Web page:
Kate Roberts

I’ll never forget the day that my brother arrived. It was a random Saturday in August. My dad, a pastor, was off doing a wedding, and my siblings and mom and I had settled in for a popcorn and movie night.

The phone rang. It was the Department of Children’s Services calling to see if we could take in a two-year-old boy who otherwise would have to sleep in the DCS office that Saturday night. My parents had recently been certified as foster parents, and we were all anxious for our first “placement.” (I use quotes because when we say “placement” and “case”, we need to always remember that we are talking about babies and kids and teens, human beings and children of God.)

My mom tried to call my dad to get his thoughts, but he was busy with the wedding. So she made an executive decision. When Dad arrived home, we had another child in the family.

The thing is, we didn’t know for years if he was really staying; the primary goal of foster care is reunification with the child’s biological parents. And though reunification isn’t always possible, many times that goal is met. According to the Annie E. Casey Foundation, in 2020 just under 50% of children in foster care were reunified with their biological parents.

The intent of the foster care system is for children to be in care for less than 18-22 months, although it varies state by state.

We adopted my brother after more than four years of uncertainty, court dates, and prayers.

When we finally arrived at the courthouse, his adoption day was a joyous celebration of the newest official member of our family, and it happened just a few months after we celebrated his Baptism. The court declared him a legal member of our family, affirming what we already knew to be true: he was my brother and my parents’ son.

It was certainly a joy-filled day, yet adoption can be just as heavy as it is joyous. Adoption is God’s redemptive response to something that is broken. If the world we lived in wasn’t broken, we would have no need for foster care or adoption.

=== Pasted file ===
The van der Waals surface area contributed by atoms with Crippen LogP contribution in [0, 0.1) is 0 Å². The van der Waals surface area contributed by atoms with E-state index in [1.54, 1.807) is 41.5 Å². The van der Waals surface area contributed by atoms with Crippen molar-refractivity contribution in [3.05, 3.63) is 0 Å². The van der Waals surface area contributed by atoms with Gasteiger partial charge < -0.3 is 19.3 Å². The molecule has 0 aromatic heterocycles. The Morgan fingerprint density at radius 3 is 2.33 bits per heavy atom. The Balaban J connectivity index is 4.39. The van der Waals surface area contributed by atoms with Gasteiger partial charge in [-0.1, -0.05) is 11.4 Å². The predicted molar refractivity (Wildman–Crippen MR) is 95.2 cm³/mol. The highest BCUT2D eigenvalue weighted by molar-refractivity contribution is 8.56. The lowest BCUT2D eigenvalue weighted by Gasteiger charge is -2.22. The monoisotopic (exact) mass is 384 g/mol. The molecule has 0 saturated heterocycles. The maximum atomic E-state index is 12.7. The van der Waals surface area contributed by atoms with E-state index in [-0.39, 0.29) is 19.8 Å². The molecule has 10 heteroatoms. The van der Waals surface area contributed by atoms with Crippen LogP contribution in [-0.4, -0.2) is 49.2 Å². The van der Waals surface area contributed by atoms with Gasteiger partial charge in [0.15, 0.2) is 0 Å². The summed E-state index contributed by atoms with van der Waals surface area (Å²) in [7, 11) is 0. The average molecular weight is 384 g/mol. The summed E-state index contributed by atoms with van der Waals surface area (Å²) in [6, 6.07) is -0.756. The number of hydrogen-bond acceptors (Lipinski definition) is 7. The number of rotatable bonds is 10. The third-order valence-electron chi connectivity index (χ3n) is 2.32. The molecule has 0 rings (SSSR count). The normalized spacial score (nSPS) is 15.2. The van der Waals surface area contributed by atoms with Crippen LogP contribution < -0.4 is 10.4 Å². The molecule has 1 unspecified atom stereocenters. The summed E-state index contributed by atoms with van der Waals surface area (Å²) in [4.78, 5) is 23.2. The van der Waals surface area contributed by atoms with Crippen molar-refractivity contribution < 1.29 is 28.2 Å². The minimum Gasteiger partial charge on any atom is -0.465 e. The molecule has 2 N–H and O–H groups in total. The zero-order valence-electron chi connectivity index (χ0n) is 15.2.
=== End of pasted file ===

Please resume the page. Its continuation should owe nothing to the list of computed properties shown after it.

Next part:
The termination of parental rights that takes place before an adoption can occur is devastating. It legally separates children from their biological parents for life. One judge explained it as the juvenile court equivalent of the death sentence, pronouncing a permanent separation between parent and child.

“The foster care system is broken” is a statement made frequently, both from people involved in the system and those who are outside observers. Of course, the foster care system is broken! God designed families to be made up of a biological mother, a biological father, and a child. So when that design is disrupted, it is only natural that there are consequences to that disruption. There is no way to make a perfect system that replaces the biological family unit that children need.

But living in a broken world with a broken system does not mean that there are not ways to make changes that provide hope and healing to children within the foster care system.

We may be devastated when court dates get moved and our hopes and dreams for our precious charges are crushed once again. We may come to the conclusion that the system is broken after years of toiling within it, despite the underpaid, overworked people who chose that career path in the first place because they care.

But lying in bed with a little boy sobbing from the deepest part of his soul because he’s been ripped away from everything he’s ever known…